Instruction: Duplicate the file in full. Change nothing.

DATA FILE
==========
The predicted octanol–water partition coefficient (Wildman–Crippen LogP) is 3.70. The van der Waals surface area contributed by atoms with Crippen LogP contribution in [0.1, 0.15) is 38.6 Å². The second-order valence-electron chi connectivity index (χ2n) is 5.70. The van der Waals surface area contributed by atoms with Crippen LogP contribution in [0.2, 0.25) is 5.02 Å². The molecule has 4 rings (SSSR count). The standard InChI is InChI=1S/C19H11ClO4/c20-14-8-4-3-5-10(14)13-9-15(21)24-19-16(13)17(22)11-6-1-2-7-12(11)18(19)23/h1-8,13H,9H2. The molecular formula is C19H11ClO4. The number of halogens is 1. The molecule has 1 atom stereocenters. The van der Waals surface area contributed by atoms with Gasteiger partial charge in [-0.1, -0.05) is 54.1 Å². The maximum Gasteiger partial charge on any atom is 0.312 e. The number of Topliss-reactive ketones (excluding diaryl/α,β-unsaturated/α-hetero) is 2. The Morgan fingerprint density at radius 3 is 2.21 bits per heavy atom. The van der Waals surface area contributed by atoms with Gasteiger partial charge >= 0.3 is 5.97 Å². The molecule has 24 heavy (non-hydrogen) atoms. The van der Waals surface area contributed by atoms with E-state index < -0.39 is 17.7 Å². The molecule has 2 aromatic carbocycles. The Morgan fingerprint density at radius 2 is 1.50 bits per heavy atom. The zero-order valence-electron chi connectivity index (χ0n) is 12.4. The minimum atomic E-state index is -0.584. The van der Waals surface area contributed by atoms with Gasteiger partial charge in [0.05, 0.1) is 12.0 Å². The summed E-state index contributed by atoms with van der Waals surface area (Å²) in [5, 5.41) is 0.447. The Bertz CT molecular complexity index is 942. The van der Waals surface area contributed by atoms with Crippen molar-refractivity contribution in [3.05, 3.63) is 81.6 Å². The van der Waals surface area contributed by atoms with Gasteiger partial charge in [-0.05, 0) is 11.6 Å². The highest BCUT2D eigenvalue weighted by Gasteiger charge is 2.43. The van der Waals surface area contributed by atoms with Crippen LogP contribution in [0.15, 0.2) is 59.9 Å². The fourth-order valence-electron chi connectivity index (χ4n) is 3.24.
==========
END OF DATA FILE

The predicted octanol–water partition coefficient (Wildman–Crippen LogP) is 3.70. The van der Waals surface area contributed by atoms with Crippen LogP contribution in [0.1, 0.15) is 38.6 Å². The second-order valence-electron chi connectivity index (χ2n) is 5.70. The van der Waals surface area contributed by atoms with Crippen LogP contribution in [0.2, 0.25) is 5.02 Å². The molecule has 4 rings (SSSR count). The standard InChI is InChI=1S/C19H11ClO4/c20-14-8-4-3-5-10(14)13-9-15(21)24-19-16(13)17(22)11-6-1-2-7-12(11)18(19)23/h1-8,13H,9H2. The molecular formula is C19H11ClO4. The number of halogens is 1. The molecule has 1 atom stereocenters. The van der Waals surface area contributed by atoms with Gasteiger partial charge in [-0.1, -0.05) is 54.1 Å². The maximum Gasteiger partial charge on any atom is 0.312 e. The number of Topliss-reactive ketones (excluding diaryl/α,β-unsaturated/α-hetero) is 2. The Morgan fingerprint density at radius 3 is 2.21 bits per heavy atom. The van der Waals surface area contributed by atoms with Gasteiger partial charge >= 0.3 is 5.97 Å². The molecule has 24 heavy (non-hydrogen) atoms. The van der Waals surface area contributed by atoms with E-state index < -0.39 is 17.7 Å². The molecule has 2 aromatic carbocycles. The Morgan fingerprint density at radius 2 is 1.50 bits per heavy atom. The zero-order valence-electron chi connectivity index (χ0n) is 12.4. The minimum atomic E-state index is -0.584. The van der Waals surface area contributed by atoms with Gasteiger partial charge in [0.05, 0.1) is 12.0 Å². The summed E-state index contributed by atoms with van der Waals surface area (Å²) in [5, 5.41) is 0.447. The Bertz CT molecular complexity index is 942. The van der Waals surface area contributed by atoms with Crippen molar-refractivity contribution in [3.05, 3.63) is 81.6 Å². The van der Waals surface area contributed by atoms with Gasteiger partial charge in [-0.05, 0) is 11.6 Å². The highest BCUT2D eigenvalue weighted by Gasteiger charge is 2.43. The van der Waals surface area contributed by atoms with Crippen LogP contribution in [0.15, 0.2) is 59.9 Å². The fourth-order valence-electron chi connectivity index (χ4n) is 3.24.